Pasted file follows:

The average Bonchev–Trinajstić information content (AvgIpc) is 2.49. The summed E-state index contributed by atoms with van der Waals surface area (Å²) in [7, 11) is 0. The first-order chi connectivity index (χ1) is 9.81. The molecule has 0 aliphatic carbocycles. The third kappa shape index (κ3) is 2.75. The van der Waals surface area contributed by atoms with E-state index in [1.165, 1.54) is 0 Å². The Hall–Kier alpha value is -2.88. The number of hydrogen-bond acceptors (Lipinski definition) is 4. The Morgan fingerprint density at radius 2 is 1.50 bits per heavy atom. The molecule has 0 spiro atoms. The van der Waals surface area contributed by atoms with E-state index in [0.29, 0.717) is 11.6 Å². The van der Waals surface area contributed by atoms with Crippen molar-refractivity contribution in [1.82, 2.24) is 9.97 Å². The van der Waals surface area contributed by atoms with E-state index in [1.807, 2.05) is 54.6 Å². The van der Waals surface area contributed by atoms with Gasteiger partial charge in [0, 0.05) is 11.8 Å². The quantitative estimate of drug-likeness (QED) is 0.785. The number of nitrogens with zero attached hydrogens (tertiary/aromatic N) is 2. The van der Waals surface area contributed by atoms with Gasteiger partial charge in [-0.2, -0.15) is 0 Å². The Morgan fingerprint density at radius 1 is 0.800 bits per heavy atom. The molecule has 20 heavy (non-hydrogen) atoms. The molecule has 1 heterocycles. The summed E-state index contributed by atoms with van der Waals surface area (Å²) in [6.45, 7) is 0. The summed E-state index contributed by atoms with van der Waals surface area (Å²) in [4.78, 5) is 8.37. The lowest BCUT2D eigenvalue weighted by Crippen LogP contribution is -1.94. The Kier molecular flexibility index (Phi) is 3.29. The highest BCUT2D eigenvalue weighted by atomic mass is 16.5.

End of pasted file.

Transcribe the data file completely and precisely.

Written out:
The average Bonchev–Trinajstić information content (AvgIpc) is 2.49. The summed E-state index contributed by atoms with van der Waals surface area (Å²) in [7, 11) is 0. The first-order chi connectivity index (χ1) is 9.81. The molecule has 0 aliphatic carbocycles. The third kappa shape index (κ3) is 2.75. The van der Waals surface area contributed by atoms with E-state index in [1.165, 1.54) is 0 Å². The Hall–Kier alpha value is -2.88. The number of hydrogen-bond acceptors (Lipinski definition) is 4. The Morgan fingerprint density at radius 2 is 1.50 bits per heavy atom. The molecule has 0 spiro atoms. The van der Waals surface area contributed by atoms with E-state index in [0.29, 0.717) is 11.6 Å². The van der Waals surface area contributed by atoms with Crippen molar-refractivity contribution in [1.82, 2.24) is 9.97 Å². The van der Waals surface area contributed by atoms with E-state index in [1.807, 2.05) is 54.6 Å². The van der Waals surface area contributed by atoms with Gasteiger partial charge in [0, 0.05) is 11.8 Å². The quantitative estimate of drug-likeness (QED) is 0.785. The number of nitrogens with zero attached hydrogens (tertiary/aromatic N) is 2. The van der Waals surface area contributed by atoms with Gasteiger partial charge in [-0.2, -0.15) is 0 Å². The Morgan fingerprint density at radius 1 is 0.800 bits per heavy atom. The molecule has 20 heavy (non-hydrogen) atoms. The molecule has 1 heterocycles. The summed E-state index contributed by atoms with van der Waals surface area (Å²) in [6.45, 7) is 0. The summed E-state index contributed by atoms with van der Waals surface area (Å²) in [4.78, 5) is 8.37. The lowest BCUT2D eigenvalue weighted by Crippen LogP contribution is -1.94. The Kier molecular flexibility index (Phi) is 3.29. The highest BCUT2D eigenvalue weighted by atomic mass is 16.5.